Friday, April 6, 2007

READ 6,000 BILLS AND CAN'T FIGURE OUT THE PLOT

Billy Clyde batted .500 this week – all things considered, not too shabby.

Many in the chattering class, people who have no idea what really went on behind the scenes, have seen fit to criticize the way me and the Blair Witch Man got the soldiers out of Iran. Well next time, you and Jimmy Carter can try to secure the release of hostages held by Persian madmen and we can just compare results. It ain’t as easy as you think. BC chalks it up as a huge win.

The loss was really more of a draw. In my 20 years at the Capitol, never have I seen so many people work so hard to accomplish so little. Not that the status quo is bad, mind you. It’s just that if nothing is gonna happen, can we at least go fishing or get some sleep or bail Billy Joe Shaver out of jail or ... well, do SOMETHING worthwhile.

If you’re like BC – and if you’re not, you should try it – there is nothing you dig more than really worthless trivia. I don’t really like the word “trivia;” I prefer “fun facts.”

When the House Clerk closed up shop yesterday, House members had filed 4090 bills, 500 more than last session. Senators, judicious souls that they are, have filed a mere 2012 – still 100-plus more than last session.

Three have made it to the Governor, who has signed two (bet his wrist is sore).

If you generously assume that about 25 real calendar days remain in the session, that’s about 36,000 minutes to work on these bills – if you work 24 hours for all of those 25 days and never eat or take a bathroom break or have a committee hearing or recognize folks in the gallery or mull over a point of order or hear a single resolution of any sort.

If each of these bills were to take just three minutes of floor time, that is close to 38,000 minutes. This, of course, assumes that the bill analyses, fiscal notes, substitutes, revised bill analyses, revised fiscal notes, various impact statements, etc. have already been prepared. It also assumes we live in Nebraska under a unicameral legislative system – so go ahead and double that 38,000 figure.

If Representative Talton, for example, finds a sustainable point of order on, say 10 more “big” bills that get debated for three hours before they head back to committee to restart the journey and return to the floor, that’s about three 24-hour days right there.

Remember, this is not to be taken too literally (no way the House and Senate will drop the pledge or allegiance of the doctor of the day or ignore the folks in for Maverick County Day). These are fun facts. Billy Clyde simply wanted to illustrate where this session is heading.

Here’s the part where Billy Clyde stops rambling and his loyal fans get excited because they know it’s time for THE POINT. Which is, this process has became unmanageable.

Dealing with this kind of ridiculous amount of paper in the current system just won’t work. The Legislature somehow managed to send to the Governor almost 1,400 bills two years ago, and that was not a pretty sight. But instead of stepping back and remembering that the system is designed to kill, not pass, legislation, the Legislature – and, to be fair, the lobby – responded by increasing the paper flow by 10 percent.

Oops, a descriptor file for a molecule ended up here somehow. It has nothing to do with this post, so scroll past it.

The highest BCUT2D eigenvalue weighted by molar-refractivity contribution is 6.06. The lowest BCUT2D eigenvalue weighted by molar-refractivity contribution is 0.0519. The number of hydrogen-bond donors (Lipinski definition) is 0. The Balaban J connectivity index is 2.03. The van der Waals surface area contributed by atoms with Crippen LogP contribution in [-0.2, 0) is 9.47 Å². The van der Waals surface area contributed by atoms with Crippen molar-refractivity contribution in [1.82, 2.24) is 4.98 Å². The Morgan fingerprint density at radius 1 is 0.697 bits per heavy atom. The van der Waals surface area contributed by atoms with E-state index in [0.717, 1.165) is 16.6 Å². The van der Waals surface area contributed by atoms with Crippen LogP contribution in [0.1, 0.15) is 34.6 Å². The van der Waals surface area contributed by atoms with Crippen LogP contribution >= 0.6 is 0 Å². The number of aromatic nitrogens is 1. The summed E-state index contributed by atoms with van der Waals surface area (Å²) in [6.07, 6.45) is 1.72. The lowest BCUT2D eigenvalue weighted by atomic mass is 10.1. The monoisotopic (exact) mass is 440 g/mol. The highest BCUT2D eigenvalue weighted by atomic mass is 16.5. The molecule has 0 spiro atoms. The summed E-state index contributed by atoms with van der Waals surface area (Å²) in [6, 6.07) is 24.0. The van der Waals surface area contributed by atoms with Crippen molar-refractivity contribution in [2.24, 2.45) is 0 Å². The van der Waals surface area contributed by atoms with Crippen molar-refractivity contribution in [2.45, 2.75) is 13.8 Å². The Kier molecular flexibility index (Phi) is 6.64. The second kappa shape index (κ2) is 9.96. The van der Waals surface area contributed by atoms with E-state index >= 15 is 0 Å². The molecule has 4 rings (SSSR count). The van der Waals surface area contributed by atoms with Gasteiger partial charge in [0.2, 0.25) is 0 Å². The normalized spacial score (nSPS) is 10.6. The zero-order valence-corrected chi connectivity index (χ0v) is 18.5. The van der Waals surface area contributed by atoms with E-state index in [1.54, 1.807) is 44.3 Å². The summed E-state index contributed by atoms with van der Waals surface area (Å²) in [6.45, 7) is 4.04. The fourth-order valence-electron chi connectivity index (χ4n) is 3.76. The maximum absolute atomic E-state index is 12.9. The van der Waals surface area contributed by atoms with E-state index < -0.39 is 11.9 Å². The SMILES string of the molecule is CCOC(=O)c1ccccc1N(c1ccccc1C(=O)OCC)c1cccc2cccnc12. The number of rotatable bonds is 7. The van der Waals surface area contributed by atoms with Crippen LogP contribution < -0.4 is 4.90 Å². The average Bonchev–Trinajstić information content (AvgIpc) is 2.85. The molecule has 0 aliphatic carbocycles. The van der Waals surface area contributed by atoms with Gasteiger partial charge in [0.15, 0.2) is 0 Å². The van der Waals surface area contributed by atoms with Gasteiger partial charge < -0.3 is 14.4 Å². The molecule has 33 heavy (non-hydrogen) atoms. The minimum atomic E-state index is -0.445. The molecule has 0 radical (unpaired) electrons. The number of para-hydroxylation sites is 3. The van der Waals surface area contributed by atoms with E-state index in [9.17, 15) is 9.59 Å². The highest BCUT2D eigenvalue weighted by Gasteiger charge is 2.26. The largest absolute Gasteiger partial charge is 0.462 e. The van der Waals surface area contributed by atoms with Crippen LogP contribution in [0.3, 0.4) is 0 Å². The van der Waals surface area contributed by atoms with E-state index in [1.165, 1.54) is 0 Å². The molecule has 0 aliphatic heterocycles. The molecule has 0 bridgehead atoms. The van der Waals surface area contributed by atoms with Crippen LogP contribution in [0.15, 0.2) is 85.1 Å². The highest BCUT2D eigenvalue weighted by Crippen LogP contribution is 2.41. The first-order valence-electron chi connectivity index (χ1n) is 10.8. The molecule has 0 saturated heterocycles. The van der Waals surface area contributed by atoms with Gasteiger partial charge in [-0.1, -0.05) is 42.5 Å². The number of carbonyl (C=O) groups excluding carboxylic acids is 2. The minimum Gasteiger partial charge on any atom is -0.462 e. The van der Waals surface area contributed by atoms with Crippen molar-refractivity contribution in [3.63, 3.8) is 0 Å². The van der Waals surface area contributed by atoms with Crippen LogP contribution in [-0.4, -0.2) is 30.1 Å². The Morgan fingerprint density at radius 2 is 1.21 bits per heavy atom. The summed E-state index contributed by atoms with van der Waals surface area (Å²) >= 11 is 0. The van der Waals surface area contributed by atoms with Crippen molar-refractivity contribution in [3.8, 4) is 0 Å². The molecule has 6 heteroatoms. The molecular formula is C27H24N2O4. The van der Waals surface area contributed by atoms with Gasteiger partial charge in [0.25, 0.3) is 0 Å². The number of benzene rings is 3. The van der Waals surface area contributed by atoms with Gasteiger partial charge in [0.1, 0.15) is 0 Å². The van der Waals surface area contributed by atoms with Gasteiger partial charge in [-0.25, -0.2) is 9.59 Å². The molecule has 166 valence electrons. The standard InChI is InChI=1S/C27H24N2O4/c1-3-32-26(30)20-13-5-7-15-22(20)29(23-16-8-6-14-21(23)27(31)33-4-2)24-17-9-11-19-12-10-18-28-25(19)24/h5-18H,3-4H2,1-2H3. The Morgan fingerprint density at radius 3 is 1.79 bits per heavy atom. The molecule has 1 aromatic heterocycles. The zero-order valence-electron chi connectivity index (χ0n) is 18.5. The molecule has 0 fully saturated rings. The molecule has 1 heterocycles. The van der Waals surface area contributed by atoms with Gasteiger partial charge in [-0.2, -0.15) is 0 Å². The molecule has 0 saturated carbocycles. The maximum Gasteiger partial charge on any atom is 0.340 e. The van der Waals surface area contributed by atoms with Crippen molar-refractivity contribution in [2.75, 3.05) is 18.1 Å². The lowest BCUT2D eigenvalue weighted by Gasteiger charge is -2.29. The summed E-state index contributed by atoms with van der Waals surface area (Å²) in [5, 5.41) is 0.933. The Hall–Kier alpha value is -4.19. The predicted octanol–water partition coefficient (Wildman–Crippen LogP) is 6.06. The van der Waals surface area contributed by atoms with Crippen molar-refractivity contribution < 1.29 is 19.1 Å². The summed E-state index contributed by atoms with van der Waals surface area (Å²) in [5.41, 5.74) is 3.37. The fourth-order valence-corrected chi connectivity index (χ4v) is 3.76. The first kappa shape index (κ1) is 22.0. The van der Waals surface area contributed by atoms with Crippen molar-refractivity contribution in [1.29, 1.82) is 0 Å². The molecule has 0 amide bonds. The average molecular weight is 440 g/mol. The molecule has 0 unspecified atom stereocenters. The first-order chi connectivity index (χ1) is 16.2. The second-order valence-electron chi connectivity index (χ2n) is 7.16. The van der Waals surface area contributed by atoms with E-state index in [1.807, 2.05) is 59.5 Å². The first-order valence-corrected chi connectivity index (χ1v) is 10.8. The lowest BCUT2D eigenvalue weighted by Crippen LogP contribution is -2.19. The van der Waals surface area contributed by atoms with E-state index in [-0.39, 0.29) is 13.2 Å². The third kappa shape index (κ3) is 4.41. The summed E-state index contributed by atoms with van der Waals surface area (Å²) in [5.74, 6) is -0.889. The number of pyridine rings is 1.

Best I can tell, it’s not really anyone’s fault. But the really smart people need to get together during the interim and visit about ways to refine the process. Otherwise, the necessary but routine stuff along with the must-pass big-picture stuff will all start failing in droves. And people, special sessions are not our friends.

The worst solution I could envision would be a full-time Legislature or annual sessions. That defeats the purpose of our Constitutional framework. Long ago, House rules forced members to prioritize their bills (Billy Clyde knows this for a fact because he thinks he vaguely remembers some old-timer telling him about it). That’s a bad idea, too, because, let’s face it, not all members are created equal.

It seems like the simple solution – and if there is anything Billy Clyde excels in, it’s being a simpleton – would be a more deliberative committee process. Let the committee members take their time to really understand and vet bills and gain real substantive knowledge in their jurisdiction. Increase staff and staff pay so they, too, have the time and resources to become experts in the field instead of being experts in drafting clean committee reports.

Under this system, the average House member would have a comfort level that the substantive committee looked at the issue and reached a consensus, Calendars set it, so the presumption is that it must be good. Plus a lot of these 6,102 bill that have been filed this session would make excellent committee amendments if folks just had some time to think.

In the meantime ... tick tock tick tock tick tock.

8 comments:

Ida said...

Billy Clyde, this is state of the art retro blogging. Quality over quantity! If only the legislature had the same ethic (to use the word loosely).

A Person Who Normally Uses Her Name But Decides to Go Anony On This One said...

BC- you're right, but I would insert a quibble: Committees being more deliberative would require committee chairs to actually have some power. I offer that sadly, chairmen don't really mean anything anymore. Moreover, no smart chairman this session should expect anyone to have their back. Instead, it's a freakin' circus with everyone talking to hear themselves talk.